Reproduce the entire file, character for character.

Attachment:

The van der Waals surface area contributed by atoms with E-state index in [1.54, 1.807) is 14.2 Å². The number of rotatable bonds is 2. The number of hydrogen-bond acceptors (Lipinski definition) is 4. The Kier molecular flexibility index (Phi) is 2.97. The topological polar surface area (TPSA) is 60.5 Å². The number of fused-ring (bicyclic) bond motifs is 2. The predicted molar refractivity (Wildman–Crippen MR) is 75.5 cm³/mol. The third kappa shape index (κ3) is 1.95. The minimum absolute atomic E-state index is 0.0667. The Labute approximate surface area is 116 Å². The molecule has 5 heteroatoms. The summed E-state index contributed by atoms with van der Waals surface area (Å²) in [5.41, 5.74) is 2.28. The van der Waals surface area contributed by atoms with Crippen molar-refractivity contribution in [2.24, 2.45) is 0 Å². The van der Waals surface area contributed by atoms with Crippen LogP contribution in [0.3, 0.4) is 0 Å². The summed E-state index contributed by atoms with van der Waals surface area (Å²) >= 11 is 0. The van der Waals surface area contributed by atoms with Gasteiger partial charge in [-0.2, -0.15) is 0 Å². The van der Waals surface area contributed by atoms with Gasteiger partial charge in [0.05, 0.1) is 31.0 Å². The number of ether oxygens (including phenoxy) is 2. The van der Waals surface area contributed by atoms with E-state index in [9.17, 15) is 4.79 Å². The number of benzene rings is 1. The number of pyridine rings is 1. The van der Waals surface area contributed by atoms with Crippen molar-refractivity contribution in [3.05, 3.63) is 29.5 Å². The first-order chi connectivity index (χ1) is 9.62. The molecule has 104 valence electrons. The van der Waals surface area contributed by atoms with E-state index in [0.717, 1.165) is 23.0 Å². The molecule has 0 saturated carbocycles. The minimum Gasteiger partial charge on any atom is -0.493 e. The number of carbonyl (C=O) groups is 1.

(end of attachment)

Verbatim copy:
The van der Waals surface area contributed by atoms with E-state index in [1.54, 1.807) is 14.2 Å². The number of rotatable bonds is 2. The number of hydrogen-bond acceptors (Lipinski definition) is 4. The Kier molecular flexibility index (Phi) is 2.97. The topological polar surface area (TPSA) is 60.5 Å². The number of fused-ring (bicyclic) bond motifs is 2. The predicted molar refractivity (Wildman–Crippen MR) is 75.5 cm³/mol. The third kappa shape index (κ3) is 1.95. The minimum absolute atomic E-state index is 0.0667. The Labute approximate surface area is 116 Å². The molecule has 5 heteroatoms. The summed E-state index contributed by atoms with van der Waals surface area (Å²) in [5.41, 5.74) is 2.28. The van der Waals surface area contributed by atoms with Crippen molar-refractivity contribution in [2.24, 2.45) is 0 Å². The van der Waals surface area contributed by atoms with Crippen LogP contribution in [0.3, 0.4) is 0 Å². The summed E-state index contributed by atoms with van der Waals surface area (Å²) >= 11 is 0. The van der Waals surface area contributed by atoms with Gasteiger partial charge in [-0.2, -0.15) is 0 Å². The van der Waals surface area contributed by atoms with Gasteiger partial charge in [0.05, 0.1) is 31.0 Å². The number of ether oxygens (including phenoxy) is 2. The van der Waals surface area contributed by atoms with E-state index in [9.17, 15) is 4.79 Å². The number of benzene rings is 1. The number of pyridine rings is 1. The van der Waals surface area contributed by atoms with Crippen molar-refractivity contribution in [3.05, 3.63) is 29.5 Å². The first-order chi connectivity index (χ1) is 9.62. The molecule has 104 valence electrons. The van der Waals surface area contributed by atoms with E-state index in [0.717, 1.165) is 23.0 Å². The molecule has 0 saturated carbocycles. The minimum Gasteiger partial charge on any atom is -0.493 e. The number of carbonyl (C=O) groups is 1.